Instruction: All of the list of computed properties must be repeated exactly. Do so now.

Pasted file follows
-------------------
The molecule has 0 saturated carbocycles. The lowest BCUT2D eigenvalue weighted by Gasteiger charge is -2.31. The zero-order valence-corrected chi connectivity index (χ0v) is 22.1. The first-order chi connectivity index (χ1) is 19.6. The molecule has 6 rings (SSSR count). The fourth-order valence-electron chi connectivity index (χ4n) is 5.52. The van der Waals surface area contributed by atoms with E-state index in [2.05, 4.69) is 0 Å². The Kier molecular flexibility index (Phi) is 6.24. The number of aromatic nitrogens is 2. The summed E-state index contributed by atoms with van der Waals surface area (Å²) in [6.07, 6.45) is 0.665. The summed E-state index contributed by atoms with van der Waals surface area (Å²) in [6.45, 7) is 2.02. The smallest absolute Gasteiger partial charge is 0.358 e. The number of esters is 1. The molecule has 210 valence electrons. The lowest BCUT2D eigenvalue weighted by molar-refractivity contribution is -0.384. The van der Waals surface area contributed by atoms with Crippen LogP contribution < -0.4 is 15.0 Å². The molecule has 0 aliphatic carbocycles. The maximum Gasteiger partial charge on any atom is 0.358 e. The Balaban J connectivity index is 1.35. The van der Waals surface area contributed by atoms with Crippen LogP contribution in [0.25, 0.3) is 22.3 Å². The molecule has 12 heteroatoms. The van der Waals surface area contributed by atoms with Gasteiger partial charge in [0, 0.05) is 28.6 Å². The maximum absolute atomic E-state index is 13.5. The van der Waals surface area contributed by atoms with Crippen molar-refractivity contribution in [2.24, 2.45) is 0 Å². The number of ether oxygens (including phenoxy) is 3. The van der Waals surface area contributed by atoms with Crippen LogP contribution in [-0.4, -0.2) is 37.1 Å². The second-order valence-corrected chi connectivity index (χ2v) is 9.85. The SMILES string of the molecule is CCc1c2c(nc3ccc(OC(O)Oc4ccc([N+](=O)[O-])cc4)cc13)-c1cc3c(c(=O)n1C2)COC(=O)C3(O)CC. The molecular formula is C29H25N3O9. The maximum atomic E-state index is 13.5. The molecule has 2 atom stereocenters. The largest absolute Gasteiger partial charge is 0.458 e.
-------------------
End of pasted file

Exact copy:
The molecule has 0 saturated carbocycles. The lowest BCUT2D eigenvalue weighted by Gasteiger charge is -2.31. The zero-order valence-corrected chi connectivity index (χ0v) is 22.1. The first-order chi connectivity index (χ1) is 19.6. The molecule has 6 rings (SSSR count). The fourth-order valence-electron chi connectivity index (χ4n) is 5.52. The van der Waals surface area contributed by atoms with E-state index in [2.05, 4.69) is 0 Å². The Kier molecular flexibility index (Phi) is 6.24. The number of aromatic nitrogens is 2. The summed E-state index contributed by atoms with van der Waals surface area (Å²) in [6.07, 6.45) is 0.665. The summed E-state index contributed by atoms with van der Waals surface area (Å²) in [6.45, 7) is 2.02. The smallest absolute Gasteiger partial charge is 0.358 e. The number of esters is 1. The molecule has 210 valence electrons. The lowest BCUT2D eigenvalue weighted by molar-refractivity contribution is -0.384. The van der Waals surface area contributed by atoms with Crippen LogP contribution < -0.4 is 15.0 Å². The molecule has 0 aliphatic carbocycles. The maximum Gasteiger partial charge on any atom is 0.358 e. The Balaban J connectivity index is 1.35. The van der Waals surface area contributed by atoms with Crippen LogP contribution in [0.25, 0.3) is 22.3 Å². The molecule has 12 heteroatoms. The van der Waals surface area contributed by atoms with Gasteiger partial charge in [0, 0.05) is 28.6 Å². The maximum absolute atomic E-state index is 13.5. The van der Waals surface area contributed by atoms with Crippen molar-refractivity contribution in [2.24, 2.45) is 0 Å². The number of ether oxygens (including phenoxy) is 3. The van der Waals surface area contributed by atoms with Crippen LogP contribution in [-0.4, -0.2) is 37.1 Å². The second-order valence-corrected chi connectivity index (χ2v) is 9.85. The SMILES string of the molecule is CCc1c2c(nc3ccc(OC(O)Oc4ccc([N+](=O)[O-])cc4)cc13)-c1cc3c(c(=O)n1C2)COC(=O)C3(O)CC. The molecular formula is C29H25N3O9. The maximum atomic E-state index is 13.5. The molecule has 2 atom stereocenters. The largest absolute Gasteiger partial charge is 0.458 e.